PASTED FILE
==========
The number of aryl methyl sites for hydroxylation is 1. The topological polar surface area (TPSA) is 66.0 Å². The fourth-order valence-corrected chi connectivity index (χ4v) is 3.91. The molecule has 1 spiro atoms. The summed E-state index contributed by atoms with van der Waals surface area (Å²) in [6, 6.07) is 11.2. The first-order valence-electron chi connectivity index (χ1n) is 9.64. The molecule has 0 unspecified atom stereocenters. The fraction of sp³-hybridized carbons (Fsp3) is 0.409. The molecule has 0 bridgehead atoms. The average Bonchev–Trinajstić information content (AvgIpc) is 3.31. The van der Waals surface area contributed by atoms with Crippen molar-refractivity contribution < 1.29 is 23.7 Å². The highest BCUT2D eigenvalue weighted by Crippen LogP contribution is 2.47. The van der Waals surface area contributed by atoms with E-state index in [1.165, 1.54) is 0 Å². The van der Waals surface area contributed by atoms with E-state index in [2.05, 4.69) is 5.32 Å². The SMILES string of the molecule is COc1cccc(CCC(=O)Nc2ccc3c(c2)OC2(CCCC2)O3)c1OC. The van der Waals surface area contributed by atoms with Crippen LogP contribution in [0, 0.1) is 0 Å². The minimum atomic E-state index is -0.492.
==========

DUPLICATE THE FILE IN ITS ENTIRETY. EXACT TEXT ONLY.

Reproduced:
The number of aryl methyl sites for hydroxylation is 1. The topological polar surface area (TPSA) is 66.0 Å². The fourth-order valence-corrected chi connectivity index (χ4v) is 3.91. The molecule has 1 spiro atoms. The summed E-state index contributed by atoms with van der Waals surface area (Å²) in [6, 6.07) is 11.2. The first-order valence-electron chi connectivity index (χ1n) is 9.64. The molecule has 0 unspecified atom stereocenters. The fraction of sp³-hybridized carbons (Fsp3) is 0.409. The molecule has 0 bridgehead atoms. The average Bonchev–Trinajstić information content (AvgIpc) is 3.31. The van der Waals surface area contributed by atoms with Crippen molar-refractivity contribution < 1.29 is 23.7 Å². The highest BCUT2D eigenvalue weighted by Crippen LogP contribution is 2.47. The van der Waals surface area contributed by atoms with E-state index in [1.165, 1.54) is 0 Å². The van der Waals surface area contributed by atoms with E-state index in [2.05, 4.69) is 5.32 Å². The SMILES string of the molecule is COc1cccc(CCC(=O)Nc2ccc3c(c2)OC2(CCCC2)O3)c1OC. The van der Waals surface area contributed by atoms with Crippen LogP contribution in [0, 0.1) is 0 Å². The minimum atomic E-state index is -0.492.